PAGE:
Coronavirus toll hits two-week low in New York, but hospitals report 2,000 new cases per day; $170 million plan announced to feed residents
New York's daily toll of coronavirus deaths hit its lowest point in more than two weeks, but Governor Andrew Cuomo warned Saturday that the state isn't ready to ease up on shutdowns of schools, businesses and gatherings
New York: New York's daily toll of coronavirus deaths hit its lowest point in more than two weeks, but Governor Andrew Cuomo warned Saturday that the state isn't ready to ease up on shutdowns of schools, businesses and gatherings. For those looking for something to celebrate, however, the state is untangling some red tape around tying the knot: New Yorkers will be able to get marriage licenses online and wed via video during the crisis.
The daily increase in coronavirus deaths in New York state has dropped under 550 for the first time in over two weeks as hospitalisations continue to decline, Cuomo said Saturday.
But the crisis is far from over. Hospitals are still reporting nearly 2,000 new COVID-19 patients per day, and nursing homes remain a “feeding frenzy for this virus,” he said.
While the crush of patients has eased somewhat in emergency rooms, "that doesn’t mean happy days are here again,” the Democrat said at a news briefing. “We are not at a point when we are going to be reopening anything immediately.”
The state logged 540 deaths Friday from COVID-19 , the lowest number since 1 April.
Nearly 13,000 New Yorkers in all have died since the state’s first coronavirus case was reported 1 March, the governor said. The state total doesn’t include more than 4,000 New York City deaths that were blamed on the virus on death certificates but weren’t confirmed by a lab test.
More than 2,700 people in New York nursing homes have lost their lives, more by far than in any other state.
Cuomo noted that the facilities are under pressure from staff shortages and illness and residents’ fragility.
For most people, the new coronavirus causes mild or moderate symptoms, such as fever and cough that clear up in two to three weeks. For some, especially older adults and people with underlying health problems, it can cause more severe illness, including pneumonia, and death.
Love and marriage
Many marriage bureaus have been closed because of the health emergency, leaving couples unable to get licenses because the state requires the betrothed to complete their application in person.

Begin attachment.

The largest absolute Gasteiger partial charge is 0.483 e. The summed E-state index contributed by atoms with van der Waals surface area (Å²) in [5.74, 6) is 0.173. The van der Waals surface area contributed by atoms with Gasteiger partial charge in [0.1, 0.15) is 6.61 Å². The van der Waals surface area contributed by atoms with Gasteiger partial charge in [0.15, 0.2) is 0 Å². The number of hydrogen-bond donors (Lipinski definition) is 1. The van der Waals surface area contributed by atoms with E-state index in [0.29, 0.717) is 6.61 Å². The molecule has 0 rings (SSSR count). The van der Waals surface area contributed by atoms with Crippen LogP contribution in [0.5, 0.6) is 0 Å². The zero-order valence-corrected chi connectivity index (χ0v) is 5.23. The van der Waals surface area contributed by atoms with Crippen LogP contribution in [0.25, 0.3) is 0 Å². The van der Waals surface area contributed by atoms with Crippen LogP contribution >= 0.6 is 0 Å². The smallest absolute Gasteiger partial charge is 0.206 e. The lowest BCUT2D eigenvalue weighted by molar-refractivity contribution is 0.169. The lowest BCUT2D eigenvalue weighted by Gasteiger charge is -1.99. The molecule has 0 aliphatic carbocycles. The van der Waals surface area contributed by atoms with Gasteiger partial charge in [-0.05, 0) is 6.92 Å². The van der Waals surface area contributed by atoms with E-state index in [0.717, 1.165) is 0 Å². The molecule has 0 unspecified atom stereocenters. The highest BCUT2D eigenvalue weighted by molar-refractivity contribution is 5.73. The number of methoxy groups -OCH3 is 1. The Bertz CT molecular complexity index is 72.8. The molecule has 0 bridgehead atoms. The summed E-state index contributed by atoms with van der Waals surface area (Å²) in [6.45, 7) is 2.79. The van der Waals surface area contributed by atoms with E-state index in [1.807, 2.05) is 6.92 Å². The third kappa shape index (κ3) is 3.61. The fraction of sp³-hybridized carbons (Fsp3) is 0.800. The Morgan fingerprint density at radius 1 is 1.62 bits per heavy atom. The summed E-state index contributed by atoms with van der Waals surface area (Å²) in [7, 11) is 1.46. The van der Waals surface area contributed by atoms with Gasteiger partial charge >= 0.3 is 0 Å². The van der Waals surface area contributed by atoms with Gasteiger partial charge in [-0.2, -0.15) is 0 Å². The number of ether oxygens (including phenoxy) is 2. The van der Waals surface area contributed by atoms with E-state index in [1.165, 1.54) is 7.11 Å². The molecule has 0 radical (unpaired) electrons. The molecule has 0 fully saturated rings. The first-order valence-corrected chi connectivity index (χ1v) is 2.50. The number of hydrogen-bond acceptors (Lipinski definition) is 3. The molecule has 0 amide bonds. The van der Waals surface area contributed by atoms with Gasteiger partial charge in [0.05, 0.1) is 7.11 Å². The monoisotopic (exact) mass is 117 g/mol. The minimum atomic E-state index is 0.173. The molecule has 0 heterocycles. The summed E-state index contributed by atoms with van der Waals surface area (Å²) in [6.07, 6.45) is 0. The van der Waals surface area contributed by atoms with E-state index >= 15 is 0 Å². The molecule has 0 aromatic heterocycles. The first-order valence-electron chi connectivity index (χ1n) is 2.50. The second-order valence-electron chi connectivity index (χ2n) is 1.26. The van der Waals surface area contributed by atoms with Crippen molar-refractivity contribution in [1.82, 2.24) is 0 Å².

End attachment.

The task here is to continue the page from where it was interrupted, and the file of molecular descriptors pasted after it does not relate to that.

But Cuomo is going to order that provision waived to let couples apply remotely, his office said Saturday. The state will also enable town and city clerks to conduct weddings by video.
“There is now no excuse when the question comes up for marriage. No excuse. You can do it by Zoom. Yes or no,” the governor said with a chuckle.
Earlier this week, New York City Mayor Bill de Blasio was asked at a news briefing about the possibility of online marriage applications, particularly for any couples seeking to wed so they could share health insurance after a job loss. Officials have said an estimated half-million city residents are out of work or likely to lose their jobs soon.
De Blasio said the online application idea was worth exploring, but he stressed that there are other ways for residents to get health insurance, including through the city's NYC Care program.
“We don’t want people to feel like, ‘Oh, my God, unless I’m married, I can’t get on someone’s plan, I have no options,’” he said.
Three days after announcing a $170 million plan to ensure New York City residents have enough food amid job losses and stay-at-home orders, officials said the program is stepping up.
The city delivered nearly 6 million free meals to needy people between 16 March and Friday night, up from 4.5 million meals as of Wednesday's announcement, according to newly appointed food czar Kathryn Garcia. She's also the city's sanitation commissioner.
“We will not let any New Yorker go hungry,” de Blasio, a Democrat, vowed Saturday as he, Garcia and other officials visited a Bronx armory now serving as a food distribution center.
Taxi and livery drivers — whose work has largely stalled as New Yorkers stay home — have been engaged to deliver the meals to senior citizens and disabled people.
The city also is handing out 250,000 free meals a day at schools to anyone who needs them.
Even before the crisis, 1.2 million city residents struggled at times to feed themselves.
With a statewide face-covering requirement now in effect anyplace where people can't stay 6 feet away from others, the federal government has donated 1.5 million cloth masks for the state to distribute to the public, Cuomo said.